Jon Whitney posted a nice rant on this week's Brainwashed Brain about people blaming each other for the financial demise of the music industry. As an insignificant, tiny little gnat-sized member of that swarm called 'the industry', here are my two cents:

There's a weird scale at work in the music business, but there are analogues in other businesses. Take for instance someone who bakes cookies. You may even know someone with a knock-out cookie recipie, the kind of person who brings cookies to parties that elicit responses like 'you should sell these' and 'can I get your recipie?' Now, if YOU are that baker, depending on your inclination, there are a couple ways you can run at this point:

  1. You can give out the recipie to anyone who wants it and help them bake your cookies on their own because you just think everyone should be able to have those cookies whenever they want.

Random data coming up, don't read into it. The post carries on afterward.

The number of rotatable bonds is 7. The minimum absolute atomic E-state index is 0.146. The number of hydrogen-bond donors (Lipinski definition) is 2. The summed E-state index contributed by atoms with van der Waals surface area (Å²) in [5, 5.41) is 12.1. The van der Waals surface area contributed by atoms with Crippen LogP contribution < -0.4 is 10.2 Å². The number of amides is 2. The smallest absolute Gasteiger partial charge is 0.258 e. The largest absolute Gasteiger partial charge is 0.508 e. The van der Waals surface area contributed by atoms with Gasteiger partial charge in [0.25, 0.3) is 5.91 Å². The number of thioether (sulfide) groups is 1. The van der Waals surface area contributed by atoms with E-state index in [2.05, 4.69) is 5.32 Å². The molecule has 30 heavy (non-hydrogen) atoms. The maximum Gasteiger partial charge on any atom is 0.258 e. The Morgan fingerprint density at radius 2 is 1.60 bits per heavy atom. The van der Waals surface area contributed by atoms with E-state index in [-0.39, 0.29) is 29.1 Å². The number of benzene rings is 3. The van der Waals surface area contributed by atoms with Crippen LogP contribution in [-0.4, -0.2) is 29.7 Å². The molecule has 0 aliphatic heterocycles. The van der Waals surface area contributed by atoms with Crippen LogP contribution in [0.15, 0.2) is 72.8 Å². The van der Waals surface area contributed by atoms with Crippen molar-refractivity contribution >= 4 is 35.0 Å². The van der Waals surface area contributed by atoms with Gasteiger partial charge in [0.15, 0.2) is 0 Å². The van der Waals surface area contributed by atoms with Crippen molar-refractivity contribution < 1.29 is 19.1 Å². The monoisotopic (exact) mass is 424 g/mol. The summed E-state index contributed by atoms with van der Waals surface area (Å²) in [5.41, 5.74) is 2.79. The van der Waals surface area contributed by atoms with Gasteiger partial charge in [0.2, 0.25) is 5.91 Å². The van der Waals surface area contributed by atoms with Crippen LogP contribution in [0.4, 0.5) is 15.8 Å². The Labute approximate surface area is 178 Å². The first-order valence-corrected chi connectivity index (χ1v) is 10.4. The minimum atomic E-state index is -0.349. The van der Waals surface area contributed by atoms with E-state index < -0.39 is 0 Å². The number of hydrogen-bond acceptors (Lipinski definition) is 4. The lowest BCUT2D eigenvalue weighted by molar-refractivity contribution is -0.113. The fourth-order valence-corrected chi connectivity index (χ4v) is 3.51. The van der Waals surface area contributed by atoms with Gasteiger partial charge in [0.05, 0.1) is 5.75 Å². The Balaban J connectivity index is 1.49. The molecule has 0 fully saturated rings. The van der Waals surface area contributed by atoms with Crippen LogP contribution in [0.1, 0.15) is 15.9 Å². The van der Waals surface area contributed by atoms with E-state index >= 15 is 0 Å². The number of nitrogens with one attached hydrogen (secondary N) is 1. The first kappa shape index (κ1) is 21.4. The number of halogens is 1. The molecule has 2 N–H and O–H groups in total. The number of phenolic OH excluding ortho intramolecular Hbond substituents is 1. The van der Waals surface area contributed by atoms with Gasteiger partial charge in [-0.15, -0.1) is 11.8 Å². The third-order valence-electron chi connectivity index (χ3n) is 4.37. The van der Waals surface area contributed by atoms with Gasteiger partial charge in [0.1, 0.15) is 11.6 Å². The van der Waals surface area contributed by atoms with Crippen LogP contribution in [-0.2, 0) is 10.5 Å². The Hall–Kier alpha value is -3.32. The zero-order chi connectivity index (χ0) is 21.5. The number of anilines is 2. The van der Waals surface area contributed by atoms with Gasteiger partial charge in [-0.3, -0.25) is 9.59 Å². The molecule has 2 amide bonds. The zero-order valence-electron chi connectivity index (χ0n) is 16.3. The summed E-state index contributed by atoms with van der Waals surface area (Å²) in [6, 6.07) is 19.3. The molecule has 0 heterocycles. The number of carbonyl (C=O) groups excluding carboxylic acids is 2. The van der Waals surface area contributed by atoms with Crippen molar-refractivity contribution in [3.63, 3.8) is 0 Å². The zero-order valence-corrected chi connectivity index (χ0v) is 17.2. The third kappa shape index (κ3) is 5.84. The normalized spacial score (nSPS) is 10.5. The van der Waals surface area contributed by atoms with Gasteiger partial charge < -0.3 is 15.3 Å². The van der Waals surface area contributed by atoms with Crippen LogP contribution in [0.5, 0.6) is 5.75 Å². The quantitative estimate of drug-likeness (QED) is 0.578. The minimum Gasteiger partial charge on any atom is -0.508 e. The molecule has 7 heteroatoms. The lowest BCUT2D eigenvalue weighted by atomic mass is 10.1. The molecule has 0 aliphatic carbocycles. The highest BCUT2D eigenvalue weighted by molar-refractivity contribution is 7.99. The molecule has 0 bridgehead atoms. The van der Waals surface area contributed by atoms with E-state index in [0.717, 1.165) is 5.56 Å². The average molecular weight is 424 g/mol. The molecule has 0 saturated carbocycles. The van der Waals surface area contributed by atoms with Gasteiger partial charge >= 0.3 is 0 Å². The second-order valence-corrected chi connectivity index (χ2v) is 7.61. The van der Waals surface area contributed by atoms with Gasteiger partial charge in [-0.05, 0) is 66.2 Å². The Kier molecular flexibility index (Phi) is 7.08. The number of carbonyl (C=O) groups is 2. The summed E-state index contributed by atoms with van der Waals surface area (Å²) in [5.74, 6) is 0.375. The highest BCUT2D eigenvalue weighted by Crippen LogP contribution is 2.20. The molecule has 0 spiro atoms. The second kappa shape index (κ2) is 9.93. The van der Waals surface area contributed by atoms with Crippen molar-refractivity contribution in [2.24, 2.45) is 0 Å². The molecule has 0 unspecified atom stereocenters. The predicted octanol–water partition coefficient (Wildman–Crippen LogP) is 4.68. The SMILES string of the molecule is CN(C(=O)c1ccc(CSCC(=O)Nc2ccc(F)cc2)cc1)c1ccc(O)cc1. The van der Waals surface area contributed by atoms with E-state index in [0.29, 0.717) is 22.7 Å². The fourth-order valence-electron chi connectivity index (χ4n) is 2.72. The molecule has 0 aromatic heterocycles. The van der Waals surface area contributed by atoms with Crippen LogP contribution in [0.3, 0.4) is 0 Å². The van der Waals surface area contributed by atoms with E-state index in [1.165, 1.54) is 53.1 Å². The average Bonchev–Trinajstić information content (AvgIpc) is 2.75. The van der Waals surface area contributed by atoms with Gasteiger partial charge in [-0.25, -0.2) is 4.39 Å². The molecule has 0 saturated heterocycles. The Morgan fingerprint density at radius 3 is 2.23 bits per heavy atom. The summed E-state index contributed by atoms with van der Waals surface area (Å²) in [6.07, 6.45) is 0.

2. You can sell small batches of cookies to people out of your home, making essentially enough money to buy the cookie-making supplies, but not enough to cover the time and love you put into the cookies in any substatial way.

  3. You can try to start a mailorder business, advertise your cookies online and hope that your domestic partner can support the family while you try and turn your recipie into a profitable mailorder business.

  4. You can aim for the top, hire staff, buy a facility/storefront and sell cookies and other items, risking bankruptcy and working 80 hour weeks with the hope that one day big investors will try your product and buy the recipie and name from you so that you can have your face on 100,000,000 bags of cookies and never have to lift another finger.